School Program Puts Focus On Graduation, Not Grades

By Ian Shapira
Washington Post Staff Writer
Saturday, August 9, 2008

Bria Heard, 14, a rising sophomore in Prince William County, had a couple of options after she failed world history last year. She could retake the course over six weeks in summer school or during the next school year and try to improve her grade.

Or, she could choose a fairly novel program available in the school system. She could do the course work using a new computer-based program that would not improve her grade, but would allow her to earn the credits needed to stay on track to graduate in four years. To her, the benefits outweighed the cost of not getting a better grade. The program is free and can be completed in days.

"You can go at your own pace and it's quicker," Bria said recently while stumbling through questions on Russian history. "I didn't know if I should do it, but then I realized it was easier than taking the full course."

Faced with increased state and federal pressure to improve graduation rates, and constrained by tight budgets, Prince William educators are using the unconventional strategy to help stragglers get their diplomas in four years without having to spend money to hire more teachers. School officials said the program appeals to students who fare better working independently, and helps students who would otherwise not graduate or attend college.

Some educators question the courses' effectiveness and whether they lower expectations.

"This is a stopgap measure at helping these students get a high school diploma. It's certainly not going to help them go onto post-secondary education, which really should be our goal," said Mel Riddile, former principal at Alexandria's T.C. Williams High School and now associate director at the National Association of Secondary School Principals in Reston.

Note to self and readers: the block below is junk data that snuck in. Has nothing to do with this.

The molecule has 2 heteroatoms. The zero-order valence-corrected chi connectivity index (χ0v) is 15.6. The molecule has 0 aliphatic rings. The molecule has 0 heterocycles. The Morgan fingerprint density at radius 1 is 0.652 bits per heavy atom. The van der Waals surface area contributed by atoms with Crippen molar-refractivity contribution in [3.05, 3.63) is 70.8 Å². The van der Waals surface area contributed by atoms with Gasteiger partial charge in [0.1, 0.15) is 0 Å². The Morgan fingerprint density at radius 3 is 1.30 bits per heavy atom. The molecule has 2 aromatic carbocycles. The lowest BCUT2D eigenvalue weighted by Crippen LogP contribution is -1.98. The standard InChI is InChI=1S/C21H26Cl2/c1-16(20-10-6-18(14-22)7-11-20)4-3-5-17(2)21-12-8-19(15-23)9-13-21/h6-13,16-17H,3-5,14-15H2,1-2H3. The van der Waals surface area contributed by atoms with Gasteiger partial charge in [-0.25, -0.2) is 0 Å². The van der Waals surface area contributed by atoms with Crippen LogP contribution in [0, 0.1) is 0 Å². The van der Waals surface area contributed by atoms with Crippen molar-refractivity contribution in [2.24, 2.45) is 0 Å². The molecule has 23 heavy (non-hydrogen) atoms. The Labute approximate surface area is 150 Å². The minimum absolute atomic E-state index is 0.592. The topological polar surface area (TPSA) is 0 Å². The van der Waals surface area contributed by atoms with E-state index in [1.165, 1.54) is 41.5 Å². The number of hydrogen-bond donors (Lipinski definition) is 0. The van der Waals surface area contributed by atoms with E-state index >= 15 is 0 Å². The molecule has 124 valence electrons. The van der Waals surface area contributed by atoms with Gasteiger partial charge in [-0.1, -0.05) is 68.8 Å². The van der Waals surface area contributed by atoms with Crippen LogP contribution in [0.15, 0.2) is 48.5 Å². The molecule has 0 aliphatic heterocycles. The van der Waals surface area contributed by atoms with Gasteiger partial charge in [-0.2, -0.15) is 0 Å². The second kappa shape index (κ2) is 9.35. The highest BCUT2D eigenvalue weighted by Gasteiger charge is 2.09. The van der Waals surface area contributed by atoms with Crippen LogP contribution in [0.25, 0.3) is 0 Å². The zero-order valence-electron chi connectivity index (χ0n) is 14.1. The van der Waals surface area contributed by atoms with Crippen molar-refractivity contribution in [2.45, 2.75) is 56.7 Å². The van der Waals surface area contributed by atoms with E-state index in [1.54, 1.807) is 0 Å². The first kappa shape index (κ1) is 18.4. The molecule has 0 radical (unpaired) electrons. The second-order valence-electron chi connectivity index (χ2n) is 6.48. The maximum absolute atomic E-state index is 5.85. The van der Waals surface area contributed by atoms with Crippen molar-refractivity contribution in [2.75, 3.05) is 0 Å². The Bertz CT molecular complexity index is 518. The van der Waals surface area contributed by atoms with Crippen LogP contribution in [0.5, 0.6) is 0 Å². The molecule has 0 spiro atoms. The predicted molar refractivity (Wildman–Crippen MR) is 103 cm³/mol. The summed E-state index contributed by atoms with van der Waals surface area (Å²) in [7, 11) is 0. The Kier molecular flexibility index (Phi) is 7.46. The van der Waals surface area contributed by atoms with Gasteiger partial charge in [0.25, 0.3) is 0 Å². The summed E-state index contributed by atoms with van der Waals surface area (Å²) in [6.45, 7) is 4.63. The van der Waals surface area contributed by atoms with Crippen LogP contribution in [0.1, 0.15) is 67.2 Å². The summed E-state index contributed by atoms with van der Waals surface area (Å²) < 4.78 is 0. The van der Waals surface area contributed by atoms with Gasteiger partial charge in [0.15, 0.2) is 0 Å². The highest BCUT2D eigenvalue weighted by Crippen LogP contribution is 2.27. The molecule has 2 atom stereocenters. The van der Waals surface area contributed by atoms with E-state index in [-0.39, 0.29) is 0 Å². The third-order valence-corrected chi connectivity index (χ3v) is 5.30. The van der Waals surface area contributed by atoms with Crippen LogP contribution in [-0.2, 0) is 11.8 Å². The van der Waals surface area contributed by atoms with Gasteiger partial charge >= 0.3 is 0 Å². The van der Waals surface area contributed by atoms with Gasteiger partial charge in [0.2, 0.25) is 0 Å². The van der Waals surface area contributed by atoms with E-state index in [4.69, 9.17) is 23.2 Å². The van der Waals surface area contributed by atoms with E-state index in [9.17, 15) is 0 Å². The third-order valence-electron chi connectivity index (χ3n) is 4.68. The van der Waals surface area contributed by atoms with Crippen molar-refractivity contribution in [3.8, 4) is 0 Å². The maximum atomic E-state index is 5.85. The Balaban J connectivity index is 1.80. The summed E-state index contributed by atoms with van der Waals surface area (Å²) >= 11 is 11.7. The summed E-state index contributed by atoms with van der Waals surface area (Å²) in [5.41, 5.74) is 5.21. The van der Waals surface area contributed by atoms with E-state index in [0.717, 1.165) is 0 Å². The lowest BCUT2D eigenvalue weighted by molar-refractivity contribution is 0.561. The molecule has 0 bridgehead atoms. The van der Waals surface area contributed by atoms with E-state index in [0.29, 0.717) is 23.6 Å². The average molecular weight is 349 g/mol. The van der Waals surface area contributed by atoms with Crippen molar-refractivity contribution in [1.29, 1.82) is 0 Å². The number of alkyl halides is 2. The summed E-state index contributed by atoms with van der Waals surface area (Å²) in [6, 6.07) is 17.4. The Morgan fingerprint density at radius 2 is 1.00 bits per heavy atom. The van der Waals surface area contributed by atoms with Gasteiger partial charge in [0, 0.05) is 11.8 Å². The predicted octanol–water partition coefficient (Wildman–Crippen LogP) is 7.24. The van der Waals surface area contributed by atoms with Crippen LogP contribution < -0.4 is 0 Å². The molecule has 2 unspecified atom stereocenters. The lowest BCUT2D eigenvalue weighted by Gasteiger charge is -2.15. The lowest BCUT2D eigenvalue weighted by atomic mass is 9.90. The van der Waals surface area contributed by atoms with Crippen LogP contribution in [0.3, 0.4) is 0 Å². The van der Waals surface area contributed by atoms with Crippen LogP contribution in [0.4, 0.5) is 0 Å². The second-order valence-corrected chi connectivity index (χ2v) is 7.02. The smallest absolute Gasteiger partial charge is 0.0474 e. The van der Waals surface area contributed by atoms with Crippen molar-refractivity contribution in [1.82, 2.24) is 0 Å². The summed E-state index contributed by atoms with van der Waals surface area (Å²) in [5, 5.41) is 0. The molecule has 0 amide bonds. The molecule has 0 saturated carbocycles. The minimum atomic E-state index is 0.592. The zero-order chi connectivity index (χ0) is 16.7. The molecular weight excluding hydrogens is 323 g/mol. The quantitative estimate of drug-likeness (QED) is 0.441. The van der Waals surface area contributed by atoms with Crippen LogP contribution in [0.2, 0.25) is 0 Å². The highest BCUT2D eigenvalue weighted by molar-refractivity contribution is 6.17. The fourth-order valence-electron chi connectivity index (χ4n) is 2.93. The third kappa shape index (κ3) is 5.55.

Prince William appears to be the only school system in the Washington region using the program, which does not increase a student's grade-point average. Charles Pyle, spokesman for the Virginia Department of Education, said state officials had not heard of the program and planned to discuss it with Prince William administrators. D.C. schools spokeswoman Mafara Hobson said she had not heard of the program, adding: "I don't think this is a turn we'll take."

Fairfax County schools uses the same computer program, called NovaNET, created by Pearson Education, but only to supplement courses at its alternative high schools, not for students seeking to recover lost credit, said Teresa Zutter, the school system's director of alternative programs. "If the students [in Prince William] are simply trying to get through -- and some of our students are not as highly motivated as we might want them to be -- and it helps them get matriculated through, then that's a good thing," Zutter said. "It's something I'd want to explore."

Still, the program is gaining popularity in Prince William. Enrollment is at 100 students, up from 25 in its first run last summer. School officials, students and parents say that the courses are financially appealing and ultimately help students -- those who are hard to motivate or at risk for dropping out -- graduate on time.